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Discussion Starter · #1 ·
Just finished putting together a system based on a Shuttle SS51G, with a 2.4G P4, 512MB RAM, 16X DVD Drive and a GeForce FX 5200. After reading through these forums, I got myself a copy of Zoom Player, the Sonic Cineplayer DVD decoder pack, and Reclock. Right off the bat, I have stutturing on playback - slight hesitations about 2 times per second, most noticable on slow panning shots. A great picture, but to me unwatchable.


Stuttering also is evident playing the same DVD with WMP and with the free InterAct player that came with something I installed. It goes without saying that my cheap Phillips stand-alone DVD player does not stutter at all.


Thinking that it must be the drive, I tried another to no avail.


I've always been very sensitive to this stuttering, and whenever I see PC's playing DVD movies at trade shows with evident stutter, wonder how people put up with it.


Can someone explain what is going on? Is this just the way it is playing DVDs on HTPCs, or have I done something wrong?


Thanks,


-Jamie Robertson
 

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Jamie;


My first check would be to verify that "DMA is enabled".

You can check under OS Device Manger- IDE ATA Controllers.

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Axel
 

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Discussion Starter · #3 ·
Thanks for the response. I should have mentioned that I did previously verify that DMA is enabled.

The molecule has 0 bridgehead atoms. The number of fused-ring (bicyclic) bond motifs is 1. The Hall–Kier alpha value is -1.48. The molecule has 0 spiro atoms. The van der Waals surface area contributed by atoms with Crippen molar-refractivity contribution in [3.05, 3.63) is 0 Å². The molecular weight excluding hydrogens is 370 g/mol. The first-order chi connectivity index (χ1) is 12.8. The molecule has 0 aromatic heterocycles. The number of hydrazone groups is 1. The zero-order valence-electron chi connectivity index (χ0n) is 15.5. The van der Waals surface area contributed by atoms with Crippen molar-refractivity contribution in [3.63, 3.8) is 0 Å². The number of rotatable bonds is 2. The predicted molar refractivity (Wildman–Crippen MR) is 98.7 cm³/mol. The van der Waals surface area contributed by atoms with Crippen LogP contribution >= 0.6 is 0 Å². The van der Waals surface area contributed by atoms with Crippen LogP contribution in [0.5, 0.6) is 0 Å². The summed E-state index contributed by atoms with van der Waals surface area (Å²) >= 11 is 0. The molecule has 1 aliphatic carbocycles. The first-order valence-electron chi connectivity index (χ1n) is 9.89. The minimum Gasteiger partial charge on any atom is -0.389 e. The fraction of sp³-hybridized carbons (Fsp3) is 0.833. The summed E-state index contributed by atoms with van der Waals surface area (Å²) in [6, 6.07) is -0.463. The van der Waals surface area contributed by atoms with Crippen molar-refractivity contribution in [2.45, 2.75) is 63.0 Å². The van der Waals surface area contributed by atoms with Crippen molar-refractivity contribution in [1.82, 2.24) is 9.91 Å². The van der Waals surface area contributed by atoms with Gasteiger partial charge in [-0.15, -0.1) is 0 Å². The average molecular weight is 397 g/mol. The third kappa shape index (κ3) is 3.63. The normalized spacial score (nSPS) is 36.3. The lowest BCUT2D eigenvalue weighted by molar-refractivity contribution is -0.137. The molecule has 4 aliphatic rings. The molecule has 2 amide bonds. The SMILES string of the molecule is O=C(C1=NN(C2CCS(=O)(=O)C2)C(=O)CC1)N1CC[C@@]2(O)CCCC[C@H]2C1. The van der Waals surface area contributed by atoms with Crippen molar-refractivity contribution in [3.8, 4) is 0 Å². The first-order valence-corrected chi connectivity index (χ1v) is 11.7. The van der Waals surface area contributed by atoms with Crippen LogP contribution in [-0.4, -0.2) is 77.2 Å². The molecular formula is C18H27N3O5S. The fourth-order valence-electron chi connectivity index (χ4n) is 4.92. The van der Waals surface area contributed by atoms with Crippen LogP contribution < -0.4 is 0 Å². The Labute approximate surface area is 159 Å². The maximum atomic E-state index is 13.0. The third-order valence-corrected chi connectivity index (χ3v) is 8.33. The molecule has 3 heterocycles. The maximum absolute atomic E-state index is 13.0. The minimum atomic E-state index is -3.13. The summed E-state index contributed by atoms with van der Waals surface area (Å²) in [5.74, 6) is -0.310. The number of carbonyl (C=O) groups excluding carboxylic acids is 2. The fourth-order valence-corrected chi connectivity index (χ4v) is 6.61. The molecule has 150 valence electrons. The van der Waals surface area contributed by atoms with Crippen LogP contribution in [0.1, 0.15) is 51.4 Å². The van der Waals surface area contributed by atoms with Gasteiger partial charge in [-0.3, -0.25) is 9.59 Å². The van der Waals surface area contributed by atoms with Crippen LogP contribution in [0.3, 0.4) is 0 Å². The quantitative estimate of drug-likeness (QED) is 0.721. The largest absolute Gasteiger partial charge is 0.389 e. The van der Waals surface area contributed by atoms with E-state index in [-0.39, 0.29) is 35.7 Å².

Interesting new data: I was reading another thread regarding the latest NVDVD decoder
 

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Discussion Starter · #4 ·
Oops, trigger finger...


Anyway, I was reading the thread about the latest NVDVD 4.029 decoder and decided to do a little sluething. I located it and gave it a try. No stutter whatsoever. Problem solved.
 

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Quote:
Can someone explain what is going on? Is this just the way it is playing DVDs on HTPCs, or have I done something wrong?
Absolutely NOT! DVD's played via an HTPC should not stutter and will look significantly better than all but the most expensive progressive upscaling DVD players.


What you've found-out is that configuring an HTPC takes some time and effort and rarely works out of the box like a DVD player.

Quote:
Interesting new data: I was reading another thread regarding the latest NVDVD decoder
I'm not sure what you mean by that as I use that decoder and don't have any stuttering. If you're still having problems please list more specifically what software you're using and what the settings are. If you are using reclock that would be the first place I'd start to look....
 

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Discussion Starter · #7 ·
Thanks for the feedback, and sorry for the confused posting - I somehow posted my last message mid-sentence.


The NVDVD decoder looks wonderful, and is absolutely smooth. Definitely solved my stuttering issue. Now I'm just a tad upset that I spent $15 on the Sonic decoder which appears to be useless on my machine.


Only remaining issue is audio sync. I'm sending a direct signal to an Onkyo receiver unit via SPDIF, and while the Onkyo is correctly detecting DTS, the resulting dialog is not very well aligned with the video. Not horrible, but definitely annoying. Like everything else so far, I suspect this is a solvable problem. Is there an easy means for time-aligning audio and video?


I've tried switching audio decoders and renderers in ZP, but haven't found the right combination I guess.


Thanks again for the assistance.


-Jamie
 

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Quote: